When we’re told that: “And certainly We have made the Quran easy for remembrance, but is there anyone who will mind?” (Quran, 54:17), we can think of how the language of the Quran is so unique, musical and concise that some verses just seem to jump into our mind when a thought or an incident brings it up. Which makes it even easier to remind ourselves of the Quranic teachings when we need to.

I will try to use this blog to share the verses that catch my attention, and my thoughts on how to transform them into lived principles instead of mere chanted words!

Life is too short, so?

The most common conclusion, as you may know, goes like: so we have to live it to the fullest! But I believe it’s smarter to come to a more meaningful conclusion and truth, like: which means that, in the blink of an eye, we will be dead!

That doesn’t mean pessimism, in any way. It just means realism and focusing on what really matters, and especially doing the right thing. It means letting go of our selfishness, because no matter how much pleasure or how much pain we had in this short life, they will have vanished once the soul leaves the body!


And why even think of death. Think of right now, right this moment, then think of all the pleasures and pains that you had in the past. Where are they? Completely gone! Of course anything that we’re experiencing in the present seems too powerful for us to think that it will one day vanish, but it’s the truth, and we know it for sure, from experience.


According to Aisha, wife of Prophet Muhammad, one day he came back home during the Eid Al-Adha celebration, the time of the year when Muslims sacrifice animals and have to give one share to the poor, one share to their relatives and neighbors, and keep the third to themselves. Muhammad asked his wife: “What remains of the goat?” She replied: “only one leg remains, we have given away the rest”. There the Prophet corrected her: “All the goat remains, except the leg!”


It’s not uncommon to hear someone talking about the joy of giving. Each one might have experienced it for her or himself. It’s a universal human experience. And many times it’s way greater that the joy of simply taking.


If life is this short, then we should just remember the fact, and work and live accordingly. We can live it to the fullest, but only as long as we’re not harming or hurting. We should work for something bigger than our mere selves, and contribute to life and others as much as we possibly can. Because it will all vanish. And only our righteous deeds will remain forever for our joy and peace!
Whether or not we live within and for ourselves is not only about what truly remains. It affects our experience of life in the very present. It makes the difference between living in abundance or living in scarcity, from within. Selfishness is poor, giving and caring for others is rich and wealthy!

Insulting Muhammad in downtown Chicago!

It was a Friday. I was walking to the downtown mosque for the weekly collective prayer. As I was waiting for the light to cross the street, the man standing beside me started talking, or preaching. He was nicely dressed and looked decent, I looked at him and smiled, may be one of those smiles that try to say, thank you, I respect what you have to say, but I am not interested! Then I thought hearing him say: “Muhammad is down”. Then it was clear, he came closer and enthusiastically acted as if he was crushing something under his shoe, repeating: “Muhammad is down, Allah is going down”. It was a little surprise. I came across many well-meaning preachers before who stand in the streets and talk about Jesus, but I knew that none of them would publicly insult another religion; even if they believed that Allah and Muhammad are going down, they still wouldn’t say it out loud in the street.

For a while I thought the man wasn’t in his right mind. And for some other reason I didn’t feel at all offended, even though I believe in Allah/God and believe that Muhammad is a messenger, and a role model for all humans. I even thought it was funny! And to make it even funnier, I turned to him as he was insulting Muhammad and said: “Well, I am Muhammad” Then I looked at him again, smiled and repeated louder: “My name is Muhammad!” As I was now crossing the street and leaving him behind I looked at his face, trying to see the effect of my words. I thought, the guy is either not very normal, or he judged by my look that I was Muslim, and he was deliberately saying those words to me.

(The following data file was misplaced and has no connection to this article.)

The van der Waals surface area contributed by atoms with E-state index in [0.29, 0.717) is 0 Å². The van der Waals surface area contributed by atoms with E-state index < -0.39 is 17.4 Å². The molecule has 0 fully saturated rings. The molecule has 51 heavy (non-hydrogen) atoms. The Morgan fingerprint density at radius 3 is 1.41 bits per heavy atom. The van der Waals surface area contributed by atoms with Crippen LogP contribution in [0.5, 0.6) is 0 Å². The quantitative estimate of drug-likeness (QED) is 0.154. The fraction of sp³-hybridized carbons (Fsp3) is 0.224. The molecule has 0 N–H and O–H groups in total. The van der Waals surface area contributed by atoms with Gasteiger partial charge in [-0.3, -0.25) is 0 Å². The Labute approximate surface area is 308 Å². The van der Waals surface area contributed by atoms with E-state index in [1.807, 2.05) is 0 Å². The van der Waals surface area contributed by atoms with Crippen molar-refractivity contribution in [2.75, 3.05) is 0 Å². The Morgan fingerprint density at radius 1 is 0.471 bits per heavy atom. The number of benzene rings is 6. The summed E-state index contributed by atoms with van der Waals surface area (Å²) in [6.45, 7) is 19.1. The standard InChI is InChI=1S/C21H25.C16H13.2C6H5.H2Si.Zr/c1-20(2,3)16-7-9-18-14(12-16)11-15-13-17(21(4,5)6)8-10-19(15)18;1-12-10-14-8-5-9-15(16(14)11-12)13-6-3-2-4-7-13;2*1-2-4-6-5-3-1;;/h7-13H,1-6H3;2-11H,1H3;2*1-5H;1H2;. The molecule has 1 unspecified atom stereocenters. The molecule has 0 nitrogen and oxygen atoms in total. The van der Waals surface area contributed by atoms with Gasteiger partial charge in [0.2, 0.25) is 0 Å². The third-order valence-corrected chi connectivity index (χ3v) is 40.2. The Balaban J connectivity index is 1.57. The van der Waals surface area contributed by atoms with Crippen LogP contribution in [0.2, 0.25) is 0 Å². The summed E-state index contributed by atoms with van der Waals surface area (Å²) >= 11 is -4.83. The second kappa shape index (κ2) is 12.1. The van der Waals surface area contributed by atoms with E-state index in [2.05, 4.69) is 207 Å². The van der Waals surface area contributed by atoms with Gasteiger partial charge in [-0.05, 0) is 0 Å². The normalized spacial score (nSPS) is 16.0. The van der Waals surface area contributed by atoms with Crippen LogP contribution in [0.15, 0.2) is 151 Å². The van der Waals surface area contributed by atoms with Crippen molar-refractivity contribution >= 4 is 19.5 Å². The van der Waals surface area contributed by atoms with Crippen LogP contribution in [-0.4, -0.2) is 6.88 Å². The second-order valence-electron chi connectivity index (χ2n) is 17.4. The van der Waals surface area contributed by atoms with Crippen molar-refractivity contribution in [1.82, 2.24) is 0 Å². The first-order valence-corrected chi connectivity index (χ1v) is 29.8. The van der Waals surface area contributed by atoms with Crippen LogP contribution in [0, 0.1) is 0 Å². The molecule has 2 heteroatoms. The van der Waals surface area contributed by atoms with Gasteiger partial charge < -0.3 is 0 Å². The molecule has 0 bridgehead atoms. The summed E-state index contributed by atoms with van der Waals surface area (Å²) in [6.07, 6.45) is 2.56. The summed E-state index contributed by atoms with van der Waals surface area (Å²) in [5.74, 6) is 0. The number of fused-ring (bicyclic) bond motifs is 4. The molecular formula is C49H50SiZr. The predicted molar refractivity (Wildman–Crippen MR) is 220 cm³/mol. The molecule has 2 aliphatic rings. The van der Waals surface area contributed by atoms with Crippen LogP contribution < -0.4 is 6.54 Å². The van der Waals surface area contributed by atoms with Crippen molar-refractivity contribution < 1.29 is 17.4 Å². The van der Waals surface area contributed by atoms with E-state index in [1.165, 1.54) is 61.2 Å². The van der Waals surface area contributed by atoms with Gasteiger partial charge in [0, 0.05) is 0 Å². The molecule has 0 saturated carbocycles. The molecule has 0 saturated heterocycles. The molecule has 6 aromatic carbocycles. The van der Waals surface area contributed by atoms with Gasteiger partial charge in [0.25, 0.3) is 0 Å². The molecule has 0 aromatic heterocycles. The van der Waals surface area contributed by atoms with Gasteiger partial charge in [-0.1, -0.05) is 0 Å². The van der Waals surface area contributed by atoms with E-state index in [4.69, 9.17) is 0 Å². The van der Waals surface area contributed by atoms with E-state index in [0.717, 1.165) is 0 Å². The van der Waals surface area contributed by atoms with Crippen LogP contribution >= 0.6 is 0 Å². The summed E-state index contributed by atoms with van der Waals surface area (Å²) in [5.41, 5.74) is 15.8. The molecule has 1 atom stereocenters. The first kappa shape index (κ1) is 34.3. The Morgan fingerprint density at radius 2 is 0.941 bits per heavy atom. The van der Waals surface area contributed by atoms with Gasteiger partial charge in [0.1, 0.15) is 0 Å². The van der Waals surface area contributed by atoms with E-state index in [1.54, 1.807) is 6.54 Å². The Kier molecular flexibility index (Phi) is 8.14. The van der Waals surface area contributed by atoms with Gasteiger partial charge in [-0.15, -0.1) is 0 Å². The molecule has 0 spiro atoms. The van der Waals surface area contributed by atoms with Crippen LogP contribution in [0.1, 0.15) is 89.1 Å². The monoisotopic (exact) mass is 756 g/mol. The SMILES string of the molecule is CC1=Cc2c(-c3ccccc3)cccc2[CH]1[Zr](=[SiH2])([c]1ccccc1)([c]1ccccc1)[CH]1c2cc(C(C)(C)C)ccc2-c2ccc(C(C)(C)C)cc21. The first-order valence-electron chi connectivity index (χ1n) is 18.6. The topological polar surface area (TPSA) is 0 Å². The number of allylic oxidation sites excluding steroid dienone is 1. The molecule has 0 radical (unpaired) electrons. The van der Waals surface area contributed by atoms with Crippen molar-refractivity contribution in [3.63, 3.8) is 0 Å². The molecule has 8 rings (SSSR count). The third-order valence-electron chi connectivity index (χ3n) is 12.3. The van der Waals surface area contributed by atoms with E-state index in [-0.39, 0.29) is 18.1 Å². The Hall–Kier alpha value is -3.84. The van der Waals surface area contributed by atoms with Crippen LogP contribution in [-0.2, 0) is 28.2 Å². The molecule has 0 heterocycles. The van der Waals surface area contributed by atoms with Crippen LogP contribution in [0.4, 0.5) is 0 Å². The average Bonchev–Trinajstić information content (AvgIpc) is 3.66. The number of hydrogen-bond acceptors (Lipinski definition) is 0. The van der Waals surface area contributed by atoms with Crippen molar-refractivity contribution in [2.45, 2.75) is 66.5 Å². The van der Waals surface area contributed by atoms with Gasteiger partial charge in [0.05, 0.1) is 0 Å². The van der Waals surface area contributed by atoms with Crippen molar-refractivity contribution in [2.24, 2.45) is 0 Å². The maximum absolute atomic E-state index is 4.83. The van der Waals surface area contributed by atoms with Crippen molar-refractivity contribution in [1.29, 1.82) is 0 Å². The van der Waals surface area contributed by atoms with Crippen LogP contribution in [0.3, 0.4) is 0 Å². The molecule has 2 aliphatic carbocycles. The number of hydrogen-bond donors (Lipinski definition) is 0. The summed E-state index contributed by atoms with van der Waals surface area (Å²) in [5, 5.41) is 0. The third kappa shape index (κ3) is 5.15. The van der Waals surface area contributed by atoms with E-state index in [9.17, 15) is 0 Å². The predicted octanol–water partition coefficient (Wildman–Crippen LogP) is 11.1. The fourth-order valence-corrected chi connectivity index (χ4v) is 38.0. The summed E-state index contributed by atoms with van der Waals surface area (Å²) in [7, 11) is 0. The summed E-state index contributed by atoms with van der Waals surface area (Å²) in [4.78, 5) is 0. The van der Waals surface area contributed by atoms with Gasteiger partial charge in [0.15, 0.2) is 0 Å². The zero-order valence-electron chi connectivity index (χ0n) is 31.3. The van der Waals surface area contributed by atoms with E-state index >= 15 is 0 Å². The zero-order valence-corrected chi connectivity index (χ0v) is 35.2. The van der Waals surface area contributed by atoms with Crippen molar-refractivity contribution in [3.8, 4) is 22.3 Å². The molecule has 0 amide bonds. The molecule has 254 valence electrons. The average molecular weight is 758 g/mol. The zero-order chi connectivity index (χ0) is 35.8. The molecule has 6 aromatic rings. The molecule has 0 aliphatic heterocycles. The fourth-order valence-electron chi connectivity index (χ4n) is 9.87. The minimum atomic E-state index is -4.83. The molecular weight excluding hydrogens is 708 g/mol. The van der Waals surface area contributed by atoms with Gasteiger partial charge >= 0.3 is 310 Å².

I have no intention whatsoever to use this little incident to play victim and give a proof that Muslims are not well liked in America. Even though they are, by some people. It’s just a human nature. I know it. I don’t think it’s right, but it’s a fact of life. The same stupidity can also be found in some of my people (Arabs, Muslims, Egyptians). People are all the same, everywhere. They have the same choices to make, no matter what color they wear or what country and culture they grew in. For an Arab, the choice can be whether or not to hate all Americans, because they hate Bush and the American foreign policy. For an American of today, the choice can be whether or not to think that all Muslims are violent, beat their wives and hate Americans for no reason. Well, a few decades ago a white American had a different choice: whether or not to go with the flow and disrespect a black human being because of the color of his or her skin! People are really the same, and the choices are the same, just with different circumstances and different names.

The Quran says that God made people different, and had He wanted to make them all into one nation, He could, but He is testing them with one another. I strongly believe in this concept. I don’t hold a grudge against this guy for insulting Allah and Muhammad, gosh I believe he deserves pity. I also believe that there is a lot of good in this country and its people, and I am confident that more and more of them will respect my religion if they just got a chance to “know better”. Knowledge. It’s a true savior! However some people will remain ignorant, no matter how much information they accumulate. Knowledge is a quality of the heart and the mind, hand in hand. I remember how the prophet Muhammad used to pray God to protect him from knowledge that would remain useless and from which he wouldn’t benefit. People need education. But nowadays we tend to forget that there is education of the mind, and yet there is one education that is the real base; it’s the one that makes education of the mind ever useful and good. We need education of the heart. It’s why God sent all those Messengers and revealed His Books.

Like learning a language, or studying for a degree, we don’t expect it to happen overnight, nor do we think that we will learn Spanish the moment we are told the rules of grammar and meaning of words. It will take time, and it will take practice. The same applies to educating our hearts and building our character. It starts with a conviction that, for example, being mean to others is no good, that we really should treat others the way we like to be treated. Once we know that, we will start a journey of falling and getting up, practicing, making a mistake then realizing that we made a mistake and committing not to make it again, etc. It’s the best education we will give ourselves, and it will get us the highest “degree” of closeness to Truth and Good/God!